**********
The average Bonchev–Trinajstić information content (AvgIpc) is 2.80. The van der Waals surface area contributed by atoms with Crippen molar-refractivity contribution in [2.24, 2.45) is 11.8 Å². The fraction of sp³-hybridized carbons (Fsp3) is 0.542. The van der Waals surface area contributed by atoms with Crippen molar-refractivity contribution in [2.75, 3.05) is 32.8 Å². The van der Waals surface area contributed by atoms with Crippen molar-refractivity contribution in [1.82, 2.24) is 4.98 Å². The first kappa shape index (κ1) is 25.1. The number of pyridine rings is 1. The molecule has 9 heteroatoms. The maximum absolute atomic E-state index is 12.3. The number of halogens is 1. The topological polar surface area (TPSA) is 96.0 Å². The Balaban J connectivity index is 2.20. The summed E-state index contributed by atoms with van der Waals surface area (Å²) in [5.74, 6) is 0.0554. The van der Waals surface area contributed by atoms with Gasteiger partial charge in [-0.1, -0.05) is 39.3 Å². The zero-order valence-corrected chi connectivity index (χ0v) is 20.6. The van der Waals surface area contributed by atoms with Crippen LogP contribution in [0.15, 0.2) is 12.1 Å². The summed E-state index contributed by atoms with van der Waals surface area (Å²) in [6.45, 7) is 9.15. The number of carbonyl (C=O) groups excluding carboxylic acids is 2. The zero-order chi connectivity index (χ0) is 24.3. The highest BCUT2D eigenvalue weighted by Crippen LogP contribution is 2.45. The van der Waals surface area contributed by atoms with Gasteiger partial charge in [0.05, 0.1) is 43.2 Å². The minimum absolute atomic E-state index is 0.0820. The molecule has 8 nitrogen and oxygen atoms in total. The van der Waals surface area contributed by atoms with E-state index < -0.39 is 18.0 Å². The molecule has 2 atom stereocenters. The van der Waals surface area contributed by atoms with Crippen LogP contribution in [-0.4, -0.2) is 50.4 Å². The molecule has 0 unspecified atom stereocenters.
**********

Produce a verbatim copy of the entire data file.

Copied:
The average Bonchev–Trinajstić information content (AvgIpc) is 2.80. The van der Waals surface area contributed by atoms with Crippen molar-refractivity contribution in [2.24, 2.45) is 11.8 Å². The fraction of sp³-hybridized carbons (Fsp3) is 0.542. The van der Waals surface area contributed by atoms with Crippen molar-refractivity contribution in [2.75, 3.05) is 32.8 Å². The van der Waals surface area contributed by atoms with Crippen molar-refractivity contribution in [1.82, 2.24) is 4.98 Å². The first kappa shape index (κ1) is 25.1. The number of pyridine rings is 1. The molecule has 9 heteroatoms. The maximum absolute atomic E-state index is 12.3. The number of halogens is 1. The topological polar surface area (TPSA) is 96.0 Å². The Balaban J connectivity index is 2.20. The summed E-state index contributed by atoms with van der Waals surface area (Å²) in [5.74, 6) is 0.0554. The van der Waals surface area contributed by atoms with Gasteiger partial charge in [-0.1, -0.05) is 39.3 Å². The zero-order valence-corrected chi connectivity index (χ0v) is 20.6. The van der Waals surface area contributed by atoms with Crippen LogP contribution in [0.15, 0.2) is 12.1 Å². The summed E-state index contributed by atoms with van der Waals surface area (Å²) in [6.45, 7) is 9.15. The number of carbonyl (C=O) groups excluding carboxylic acids is 2. The zero-order chi connectivity index (χ0) is 24.3. The highest BCUT2D eigenvalue weighted by Crippen LogP contribution is 2.45. The van der Waals surface area contributed by atoms with Gasteiger partial charge in [0.05, 0.1) is 43.2 Å². The minimum absolute atomic E-state index is 0.0820. The molecule has 8 nitrogen and oxygen atoms in total. The van der Waals surface area contributed by atoms with E-state index < -0.39 is 18.0 Å². The molecule has 2 atom stereocenters. The van der Waals surface area contributed by atoms with Crippen LogP contribution in [-0.4, -0.2) is 50.4 Å². The molecule has 0 unspecified atom stereocenters.